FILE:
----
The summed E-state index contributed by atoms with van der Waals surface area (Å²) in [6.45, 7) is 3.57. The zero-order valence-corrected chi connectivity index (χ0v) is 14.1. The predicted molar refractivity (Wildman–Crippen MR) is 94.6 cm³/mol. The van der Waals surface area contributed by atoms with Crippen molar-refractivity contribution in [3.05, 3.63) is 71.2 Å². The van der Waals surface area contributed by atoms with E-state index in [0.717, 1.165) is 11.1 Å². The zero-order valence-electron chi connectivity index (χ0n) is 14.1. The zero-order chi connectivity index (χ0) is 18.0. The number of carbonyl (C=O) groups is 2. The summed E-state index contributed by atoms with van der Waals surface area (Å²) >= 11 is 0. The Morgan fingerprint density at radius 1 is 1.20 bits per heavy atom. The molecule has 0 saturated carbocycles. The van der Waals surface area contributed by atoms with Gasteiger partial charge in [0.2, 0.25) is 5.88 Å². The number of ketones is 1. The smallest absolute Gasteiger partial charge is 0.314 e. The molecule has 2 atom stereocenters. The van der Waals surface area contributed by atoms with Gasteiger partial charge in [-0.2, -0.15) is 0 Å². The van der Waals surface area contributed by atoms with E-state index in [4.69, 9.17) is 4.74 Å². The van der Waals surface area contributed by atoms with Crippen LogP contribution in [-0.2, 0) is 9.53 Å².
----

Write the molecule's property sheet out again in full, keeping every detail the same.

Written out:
The summed E-state index contributed by atoms with van der Waals surface area (Å²) in [6.45, 7) is 3.57. The zero-order valence-corrected chi connectivity index (χ0v) is 14.1. The predicted molar refractivity (Wildman–Crippen MR) is 94.6 cm³/mol. The van der Waals surface area contributed by atoms with Crippen molar-refractivity contribution in [3.05, 3.63) is 71.2 Å². The van der Waals surface area contributed by atoms with E-state index in [0.717, 1.165) is 11.1 Å². The zero-order valence-electron chi connectivity index (χ0n) is 14.1. The zero-order chi connectivity index (χ0) is 18.0. The number of carbonyl (C=O) groups is 2. The summed E-state index contributed by atoms with van der Waals surface area (Å²) >= 11 is 0. The Morgan fingerprint density at radius 1 is 1.20 bits per heavy atom. The molecule has 0 saturated carbocycles. The van der Waals surface area contributed by atoms with Gasteiger partial charge in [0.2, 0.25) is 5.88 Å². The number of ketones is 1. The smallest absolute Gasteiger partial charge is 0.314 e. The molecule has 2 atom stereocenters. The van der Waals surface area contributed by atoms with Gasteiger partial charge in [-0.2, -0.15) is 0 Å². The van der Waals surface area contributed by atoms with E-state index in [4.69, 9.17) is 4.74 Å². The van der Waals surface area contributed by atoms with Crippen LogP contribution in [-0.2, 0) is 9.53 Å².